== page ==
COVID-19 risk management at the workplace, fear of infection and fear of transmission of infection among frontline employees
Publikation: Bidrag til tidsskrift › Tidsskriftartikel › Forskning › fagfællebedømt
OBJECTIVES: We compared COVID-19 risk management, fear of infection and fear of transmission of infection among frontline employees working within eldercare, hospital/rehabilitation, psychiatry, childcare and ambulance service and explored if group differences in fear of infection and transmission could be explained by differences in risk management. We also investigated the association of risk management with fear of infection and fear of transmission of infection among eldercare personnel.
METHODS: We used cross-sectional questionnaire data collected by the Danish labour union, FOA . Data were collected 5½ weeks after the first case of COVID-19 was registered in Denmark. Data for the first aim included 2623 participants. Data for the second aim included 1680 participants. All independent variables were mutually adjusted and also adjusted for sex, age, job title and region.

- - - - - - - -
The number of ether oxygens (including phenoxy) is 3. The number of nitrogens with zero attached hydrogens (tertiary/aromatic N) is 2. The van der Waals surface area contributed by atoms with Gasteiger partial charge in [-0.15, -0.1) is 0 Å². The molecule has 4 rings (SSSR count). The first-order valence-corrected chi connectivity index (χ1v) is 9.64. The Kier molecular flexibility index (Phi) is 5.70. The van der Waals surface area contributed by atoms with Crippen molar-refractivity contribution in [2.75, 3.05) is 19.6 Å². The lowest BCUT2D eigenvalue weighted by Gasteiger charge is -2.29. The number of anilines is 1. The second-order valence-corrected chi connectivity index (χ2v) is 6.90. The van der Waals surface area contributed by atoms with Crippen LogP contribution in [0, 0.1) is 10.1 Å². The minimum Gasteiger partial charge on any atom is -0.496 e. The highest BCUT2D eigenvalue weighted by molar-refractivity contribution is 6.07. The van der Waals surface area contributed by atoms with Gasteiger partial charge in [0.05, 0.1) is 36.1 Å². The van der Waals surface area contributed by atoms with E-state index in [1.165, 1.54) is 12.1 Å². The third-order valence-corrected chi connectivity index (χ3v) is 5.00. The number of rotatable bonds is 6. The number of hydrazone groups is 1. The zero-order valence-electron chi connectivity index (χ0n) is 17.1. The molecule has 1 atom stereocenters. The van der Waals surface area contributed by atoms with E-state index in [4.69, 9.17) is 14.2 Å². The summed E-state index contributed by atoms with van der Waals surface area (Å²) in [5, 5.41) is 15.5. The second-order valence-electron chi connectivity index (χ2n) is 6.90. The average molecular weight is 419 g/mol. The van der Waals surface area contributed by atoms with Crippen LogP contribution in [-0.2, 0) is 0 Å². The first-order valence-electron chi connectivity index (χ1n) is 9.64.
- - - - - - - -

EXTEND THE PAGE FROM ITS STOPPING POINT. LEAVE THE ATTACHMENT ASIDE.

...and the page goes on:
RESULTS: Fear of infection (49%) and fear of transmitting infection from work to the private sphere (68%) was most frequent in ambulance service. Fear of transmitting infection during work was most frequent in the eldercare (55%). Not all differences in fear of infection and transmission between the five areas of work were explained by differences in risk management. Among eldercare personnel, self-reported exposure to infection and lack of access to test was most consistently associated with fear of infection and fear of transmission, whereas lack of access to personal protective equipment was solely associated with fear of transmission.
CONCLUSION: We have illustrated differences and similarities in COVID-19 risk management within five areas of work and provide new insights into factors associated with eldercare workers' fear of infection and fear of transmission of infection.
|Tidsskrift||Occupational and Environmental Medicine|
|Status||Udgivet - 2021|
© Author(s) (or their employer(s)) 2020. No commercial re-use. See rights and permissions. Published by BMJ.